May. 22 2008
Washington, D.C. — A new study published today by the U.S. Centers for Disease Control and Prevention underscores the powerful momentum across the country to pass strong smoke-free workplace laws that protect all workers and the public from the serious health hazards of secondhand smoke. This study should spur every state and community to pass smoke-free laws that protect all workers from this entirely preventable health hazard, including restaurant, bar and casino workers who are especially at risk of exposure to high concentrations of secondhand smoke. Everyone has the right to breathe clean air, and no one should have to put their health at risk in order to earn a living or enjoy a night out.
Michigan and Pennsylvania have the most immediate opportunities to join the growing list of smoke-free states and communities. In Michigan, the state House should vote as soon as possible to concur with HB 4163, the comprehensive smoke-free legislation recently passed by a wide margin in the state Senate. In Pennsylvania, a legislative conference committee should approve legislation that rejects exemptions for bars and casinos and grants local governments the authority to enact their own, stronger smoke-free laws.
According to the CDC study, published in this week's issue of the CDC journal Morbidity and Mortality Weekly Report (MMWR), the number of states with strong smoke-free laws tripled and the number with no such laws was halved between 2005 and 2007. During the study period, 18 states strengthened smoke-free protections in private sector worksites, 18 states strengthened protections in restaurants, and 12 states strengthened protections in bars (there was some overlap in these states). No state weakened smoke-free protections.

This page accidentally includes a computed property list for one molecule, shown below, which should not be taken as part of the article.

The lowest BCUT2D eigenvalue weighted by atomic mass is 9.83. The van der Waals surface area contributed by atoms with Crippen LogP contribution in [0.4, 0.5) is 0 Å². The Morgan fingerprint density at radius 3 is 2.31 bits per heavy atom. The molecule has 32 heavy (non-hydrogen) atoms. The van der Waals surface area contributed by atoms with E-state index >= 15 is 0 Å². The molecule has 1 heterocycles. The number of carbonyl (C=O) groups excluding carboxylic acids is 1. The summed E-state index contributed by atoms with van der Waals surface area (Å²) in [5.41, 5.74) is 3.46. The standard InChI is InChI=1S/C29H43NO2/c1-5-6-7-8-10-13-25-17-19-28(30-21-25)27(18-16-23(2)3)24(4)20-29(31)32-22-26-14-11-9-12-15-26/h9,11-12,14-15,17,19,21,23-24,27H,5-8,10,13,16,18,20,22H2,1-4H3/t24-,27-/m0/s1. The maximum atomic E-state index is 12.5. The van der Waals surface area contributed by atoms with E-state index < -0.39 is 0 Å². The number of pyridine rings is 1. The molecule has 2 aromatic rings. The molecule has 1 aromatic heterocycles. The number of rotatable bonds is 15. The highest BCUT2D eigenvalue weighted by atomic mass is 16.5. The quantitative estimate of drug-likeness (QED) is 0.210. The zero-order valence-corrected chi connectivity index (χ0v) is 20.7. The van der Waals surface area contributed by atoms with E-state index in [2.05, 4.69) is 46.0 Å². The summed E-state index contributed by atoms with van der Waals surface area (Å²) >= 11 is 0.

Since the study period, several more states have enacted smoke-free laws that include restaurants and bars. Today, 24 states, the District of Columbia and Puerto Rico have enacted such laws. The states are: Arizona, California, Colorado, Connecticut, Delaware, Hawaii, Illinois, Iowa, Maine, Maryland, Massachusetts, Minnesota, Montana, Nebraska, New Hampshire, New Jersey, New Mexico, New York, Ohio, Oregon, Rhode Island, Utah, Vermont and Washington. Once these laws are fully implemented, more than 53 percent of the U.S. population will live in jurisdictions with smoke-free laws that include restaurants and bars.
Background on secondhand smoke
Smoke-free laws are an appropriate and necessary response to the overwhelming and growing evidence that secondhand smoke is a serious health hazard.
In issuing a groundbreaking report on secondhand smoke in June 2006, U.S. Surgeon General Richard Carmona stated, "The debate is over. The science is clear: Secondhand smoke is not a mere annoyance, but a serious health hazard that causes premature death and disease in children and nonsmoking adults." Secondhand smoke contains more than 4,000 chemicals, including at least 60 carcinogens. The Surgeon General found that secondhand smoke is a proven cause of lung cancer, heart disease, serious respiratory illnesses such as bronchitis and asthma, low birth weight and sudden infant death syndrome. The Surgeon General also found that secondhand smoke is responsible for tens of thousands of deaths in the United States each year, there is no safe level of exposure, and only smoke-free laws provide effective protection from secondhand smoke.
The evidence is also clear that smoke-free laws protect health without harming business. As the Surgeon General concluded, "Evidence from peer-reviewed studies shows that smoke-free policies and regulations do not have an adverse impact on the hospitality industry."
It's time for every state and community to protect everyone's right to breathe clean air.
The CDC study can be found at www.cdc.gov/mmwr.